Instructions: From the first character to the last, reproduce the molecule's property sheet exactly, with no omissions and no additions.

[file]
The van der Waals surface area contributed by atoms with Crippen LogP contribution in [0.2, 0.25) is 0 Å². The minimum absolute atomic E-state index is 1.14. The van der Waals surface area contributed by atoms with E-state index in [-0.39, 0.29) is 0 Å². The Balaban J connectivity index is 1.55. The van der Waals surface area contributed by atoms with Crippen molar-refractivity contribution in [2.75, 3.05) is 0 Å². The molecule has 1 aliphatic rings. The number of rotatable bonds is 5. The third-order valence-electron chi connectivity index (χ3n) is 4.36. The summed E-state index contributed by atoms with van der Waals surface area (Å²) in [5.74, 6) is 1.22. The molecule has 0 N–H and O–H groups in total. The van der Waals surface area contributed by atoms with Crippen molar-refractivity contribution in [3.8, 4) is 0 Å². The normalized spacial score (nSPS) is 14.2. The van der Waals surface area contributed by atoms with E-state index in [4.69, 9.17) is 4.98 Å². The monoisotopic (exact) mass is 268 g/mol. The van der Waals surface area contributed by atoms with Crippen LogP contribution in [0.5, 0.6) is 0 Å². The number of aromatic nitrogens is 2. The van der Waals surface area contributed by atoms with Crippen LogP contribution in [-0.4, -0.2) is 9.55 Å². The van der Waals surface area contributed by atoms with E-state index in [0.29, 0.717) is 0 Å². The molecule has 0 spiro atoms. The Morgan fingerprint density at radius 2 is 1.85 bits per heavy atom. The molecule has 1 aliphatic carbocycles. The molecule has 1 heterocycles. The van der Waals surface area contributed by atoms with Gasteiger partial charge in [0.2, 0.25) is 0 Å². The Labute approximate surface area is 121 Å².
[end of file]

The van der Waals surface area contributed by atoms with Crippen LogP contribution in [0.2, 0.25) is 0 Å². The minimum absolute atomic E-state index is 1.14. The van der Waals surface area contributed by atoms with E-state index in [-0.39, 0.29) is 0 Å². The Balaban J connectivity index is 1.55. The van der Waals surface area contributed by atoms with Crippen molar-refractivity contribution in [2.75, 3.05) is 0 Å². The molecule has 1 aliphatic rings. The number of rotatable bonds is 5. The third-order valence-electron chi connectivity index (χ3n) is 4.36. The summed E-state index contributed by atoms with van der Waals surface area (Å²) in [5.74, 6) is 1.22. The molecule has 0 N–H and O–H groups in total. The van der Waals surface area contributed by atoms with Crippen molar-refractivity contribution in [3.8, 4) is 0 Å². The normalized spacial score (nSPS) is 14.2. The van der Waals surface area contributed by atoms with E-state index in [4.69, 9.17) is 4.98 Å². The monoisotopic (exact) mass is 268 g/mol. The van der Waals surface area contributed by atoms with Crippen LogP contribution in [0.5, 0.6) is 0 Å². The number of aromatic nitrogens is 2. The van der Waals surface area contributed by atoms with Crippen LogP contribution in [-0.4, -0.2) is 9.55 Å². The van der Waals surface area contributed by atoms with E-state index in [0.29, 0.717) is 0 Å². The molecule has 0 spiro atoms. The Morgan fingerprint density at radius 2 is 1.85 bits per heavy atom. The molecule has 1 aliphatic carbocycles. The molecule has 1 heterocycles. The van der Waals surface area contributed by atoms with Gasteiger partial charge in [0.2, 0.25) is 0 Å². The Labute approximate surface area is 121 Å².